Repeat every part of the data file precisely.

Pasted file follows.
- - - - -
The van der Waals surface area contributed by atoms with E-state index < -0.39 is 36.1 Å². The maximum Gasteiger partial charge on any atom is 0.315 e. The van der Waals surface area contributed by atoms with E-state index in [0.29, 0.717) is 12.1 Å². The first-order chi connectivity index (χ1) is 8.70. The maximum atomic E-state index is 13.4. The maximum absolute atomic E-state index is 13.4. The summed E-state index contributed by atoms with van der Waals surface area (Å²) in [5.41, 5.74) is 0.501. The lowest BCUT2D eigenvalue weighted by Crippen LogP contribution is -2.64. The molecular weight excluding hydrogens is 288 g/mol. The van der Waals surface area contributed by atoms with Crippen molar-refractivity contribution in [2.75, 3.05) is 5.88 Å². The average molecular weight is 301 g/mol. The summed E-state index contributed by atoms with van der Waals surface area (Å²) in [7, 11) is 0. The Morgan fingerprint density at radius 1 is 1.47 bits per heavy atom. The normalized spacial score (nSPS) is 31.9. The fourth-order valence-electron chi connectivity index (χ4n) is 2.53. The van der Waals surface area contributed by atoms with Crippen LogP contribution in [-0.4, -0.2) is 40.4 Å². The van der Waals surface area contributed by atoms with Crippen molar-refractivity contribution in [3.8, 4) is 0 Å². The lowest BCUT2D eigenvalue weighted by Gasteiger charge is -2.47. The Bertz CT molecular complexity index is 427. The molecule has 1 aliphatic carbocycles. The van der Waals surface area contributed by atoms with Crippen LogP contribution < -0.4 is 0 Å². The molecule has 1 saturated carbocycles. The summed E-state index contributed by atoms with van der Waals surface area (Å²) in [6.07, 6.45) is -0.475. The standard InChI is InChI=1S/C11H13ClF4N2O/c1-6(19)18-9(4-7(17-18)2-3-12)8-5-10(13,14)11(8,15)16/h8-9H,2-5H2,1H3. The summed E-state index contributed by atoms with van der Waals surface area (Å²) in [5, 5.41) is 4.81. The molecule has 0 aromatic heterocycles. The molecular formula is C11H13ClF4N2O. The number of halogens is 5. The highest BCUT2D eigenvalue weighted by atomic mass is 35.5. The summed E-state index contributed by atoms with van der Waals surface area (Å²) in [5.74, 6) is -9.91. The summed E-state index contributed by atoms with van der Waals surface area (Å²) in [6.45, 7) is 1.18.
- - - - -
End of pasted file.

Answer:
The van der Waals surface area contributed by atoms with E-state index < -0.39 is 36.1 Å². The maximum Gasteiger partial charge on any atom is 0.315 e. The van der Waals surface area contributed by atoms with E-state index in [0.29, 0.717) is 12.1 Å². The first-order chi connectivity index (χ1) is 8.70. The maximum atomic E-state index is 13.4. The maximum absolute atomic E-state index is 13.4. The summed E-state index contributed by atoms with van der Waals surface area (Å²) in [5.41, 5.74) is 0.501. The lowest BCUT2D eigenvalue weighted by Crippen LogP contribution is -2.64. The molecular weight excluding hydrogens is 288 g/mol. The van der Waals surface area contributed by atoms with Crippen molar-refractivity contribution in [2.75, 3.05) is 5.88 Å². The average molecular weight is 301 g/mol. The summed E-state index contributed by atoms with van der Waals surface area (Å²) in [7, 11) is 0. The Morgan fingerprint density at radius 1 is 1.47 bits per heavy atom. The normalized spacial score (nSPS) is 31.9. The fourth-order valence-electron chi connectivity index (χ4n) is 2.53. The van der Waals surface area contributed by atoms with Crippen LogP contribution in [-0.4, -0.2) is 40.4 Å². The van der Waals surface area contributed by atoms with Crippen molar-refractivity contribution in [3.8, 4) is 0 Å². The lowest BCUT2D eigenvalue weighted by Gasteiger charge is -2.47. The Bertz CT molecular complexity index is 427. The molecule has 1 aliphatic carbocycles. The van der Waals surface area contributed by atoms with Crippen LogP contribution < -0.4 is 0 Å². The molecule has 1 saturated carbocycles. The summed E-state index contributed by atoms with van der Waals surface area (Å²) in [6.07, 6.45) is -0.475. The standard InChI is InChI=1S/C11H13ClF4N2O/c1-6(19)18-9(4-7(17-18)2-3-12)8-5-10(13,14)11(8,15)16/h8-9H,2-5H2,1H3. The summed E-state index contributed by atoms with van der Waals surface area (Å²) in [5, 5.41) is 4.81. The molecule has 0 aromatic heterocycles. The molecular formula is C11H13ClF4N2O. The number of halogens is 5. The highest BCUT2D eigenvalue weighted by atomic mass is 35.5. The summed E-state index contributed by atoms with van der Waals surface area (Å²) in [5.74, 6) is -9.91. The summed E-state index contributed by atoms with van der Waals surface area (Å²) in [6.45, 7) is 1.18.